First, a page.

© 1991 – Routledge (Monograph (DRM-Free))
Bringing together diverse scholars to represent the full historical breadth of the early modern period, and a wide range of disciplines (literature, women's studies, folklore, ethnomusicology, art history, media studies, the history of science, and history), Ballads and Broadsides in Britain, 1500-1800 offers an unprecedented perspective on the development and cultural practice of popular print in early modern Britain. Fifteen essays explore major issues raised by the broadside genre in the early modern period: the different methods by which contemporaries of the sixteenth through nineteenth centuries collected and "appreciated" such early modern popular forms; the preoccupation in the early modern period with news and especially monsters; the concomitant fascination with and representation of crime and the criminal subject; the technology and formal features of early modern broadside print together with its bearing on gender, class, and authority/authorship; and, finally, the nationalizing and internationalizing of popular culture through crossings against (and sometimes with) cultural Others in ballads and broadsides of the time.
Prize: Shortlisted for the Katharine Briggs Award, 2011, sponsored by The Folklore Society (UK) 'A hog-faced woman, murderous wives, blackface pirates - this rich collection of essays offers the latest word on British ballads from a wide spectrum of scholars in literature, ethnomusicology, folklore, and history. Required reading for anyone with a sophisticated interest in pre-1800 popular culture in Britain and America.' Leah Marcus, Vanderbilt University, USA 'Ballads and Broadsides makes a significant contribution to extant research on ballad scholarship.' Ethnomusicology 'This handsomely-produced volume brings together fifteen essays and an afterword, derived largely from the papers delivered at the University of California, Santa Barbara, Early Modern Center's Winter Conference of 2006… It will make widely available much material not included in EEBO and ECCO.' Rare Books Newsletter '… the history of collecting and evaluating ballads from Pepys to the digital age, is particularly useful as an introduction to the study of ballads and deserves to be widely read. … In representing the interests of 'literature, women's studies, folklore, ethnomusicology, art history, media studies, the history of science, and history' the editors successfully promote the riches and the potential of EBBA.' The Library 'Overall, this collection offers a fulfilling variety of subjects and approaches, but at the same time there is also a sense of common purpose and a lovely sense of collegial engagement between the different scholars and essays… The book can be very highly recommended both for those with interest in individual topics covered and as a first-rate sample of directions in recent and on-going ballad scholarship.' Lied und PopulÃ¤re Kultur 'It is clear that the contributors to this volume have made an effort to construct the book as a conversation between disciplines and fields, collecting essays much like the ballad collectors they examine. The result is a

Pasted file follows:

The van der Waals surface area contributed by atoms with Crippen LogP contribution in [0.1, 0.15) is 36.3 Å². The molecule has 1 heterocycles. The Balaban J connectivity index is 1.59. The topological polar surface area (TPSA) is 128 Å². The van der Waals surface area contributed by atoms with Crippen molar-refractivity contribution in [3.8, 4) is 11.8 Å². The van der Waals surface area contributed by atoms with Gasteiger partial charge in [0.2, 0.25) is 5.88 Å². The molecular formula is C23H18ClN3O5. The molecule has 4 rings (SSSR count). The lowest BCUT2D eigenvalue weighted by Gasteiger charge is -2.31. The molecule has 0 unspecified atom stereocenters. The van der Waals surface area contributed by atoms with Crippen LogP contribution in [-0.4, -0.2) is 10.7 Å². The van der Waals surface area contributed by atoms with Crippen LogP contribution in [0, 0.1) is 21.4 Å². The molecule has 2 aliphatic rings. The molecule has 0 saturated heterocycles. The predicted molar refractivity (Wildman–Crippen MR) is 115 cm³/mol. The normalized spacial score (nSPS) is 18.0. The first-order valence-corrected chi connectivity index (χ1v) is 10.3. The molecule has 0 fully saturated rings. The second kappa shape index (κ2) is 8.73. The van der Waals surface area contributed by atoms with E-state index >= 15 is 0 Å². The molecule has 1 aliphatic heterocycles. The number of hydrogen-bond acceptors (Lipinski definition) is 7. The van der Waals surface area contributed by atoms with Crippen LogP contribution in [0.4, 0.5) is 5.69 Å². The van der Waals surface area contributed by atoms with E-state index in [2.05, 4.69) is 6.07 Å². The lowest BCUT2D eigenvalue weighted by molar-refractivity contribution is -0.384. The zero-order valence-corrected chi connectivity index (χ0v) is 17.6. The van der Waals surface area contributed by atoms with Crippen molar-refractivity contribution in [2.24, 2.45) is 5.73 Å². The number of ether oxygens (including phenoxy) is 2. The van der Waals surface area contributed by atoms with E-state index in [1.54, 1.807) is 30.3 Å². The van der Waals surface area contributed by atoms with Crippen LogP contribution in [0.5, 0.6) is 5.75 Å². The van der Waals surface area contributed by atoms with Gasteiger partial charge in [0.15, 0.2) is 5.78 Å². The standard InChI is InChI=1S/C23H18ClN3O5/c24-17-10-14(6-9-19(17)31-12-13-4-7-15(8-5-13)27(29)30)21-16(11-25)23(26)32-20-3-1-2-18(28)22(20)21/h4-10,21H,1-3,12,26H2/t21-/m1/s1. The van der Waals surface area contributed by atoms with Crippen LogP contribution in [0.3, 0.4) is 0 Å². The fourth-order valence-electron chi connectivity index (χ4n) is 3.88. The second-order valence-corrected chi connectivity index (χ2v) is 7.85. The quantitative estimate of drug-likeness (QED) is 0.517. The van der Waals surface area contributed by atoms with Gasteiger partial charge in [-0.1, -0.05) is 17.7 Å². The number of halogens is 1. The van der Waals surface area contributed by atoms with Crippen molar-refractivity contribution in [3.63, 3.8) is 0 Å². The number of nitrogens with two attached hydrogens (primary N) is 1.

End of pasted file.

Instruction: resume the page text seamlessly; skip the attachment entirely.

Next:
Contents: Introduction: straws in the wind, Patricia Fumerton and Anita Guerrini; Part I Re-Collecting and Re-Defining Ballads: Remembering by dismembering: databases, archiving, and the recollection of 17th-century broadside ballads, Patricia Fumerton; 'The art of printing was fatal': print commerce and the idea of oral tradition in long 18th-century ballad discourse, Paula McDowell; Child's ballads and the broadside conundrum, Mary Ellen Brown. Part II Strange News: Tradition, Journalism, and Monstrosity: Journalism vs. tradition in the early English ballads of the murdered sweetheart, Thomas Pettit; Do you take this hog-faced woman to be your wedded wife?, Tassie Gniady; Advertising monstrosity: broadsides and human exhibition in early 18th-century London, Anita Guerrini. Part III The Criminal Subject: Gender, Law, and Emotion: 'And I my vowe did keepe': oath making, subjectivity and husband murder in 'murderous wife' ballads, Simone Chess; Tracking the petty traitor across genres, Frances E. Dolan; Ballads and the emotional life of crime, Joy Wiltenberg. Part IV The Matter of Print: Class, Craft, and Authorship: 'The maiden's bloody garland': Thomas Warton and the elite appropriation of popular song, Steve Newman; 'Ne sutor ultra crepidam': political cobblers and broadside ballads in late 17th-century England, Angela McShane; William Hogarth's pregnant ballad sellers and the engraver's matrix, Elizabeth Kathleen Mitchell. Part V Border Crossings: England, Scotland, and the New World: War and the media in Border minstrelsy: The Ballad of Chevy Chase, Ruth Perry; Heroines gritty and tender, printed and oral, late-breaking and traditional: revisiting the Anglo-American female warrior, Dianne Dugaw; Music and Indians in John Gay's Polly, Noelle Chao; Afterword: ballad futures, Bruce R. Smith; Selected bibliography; Index.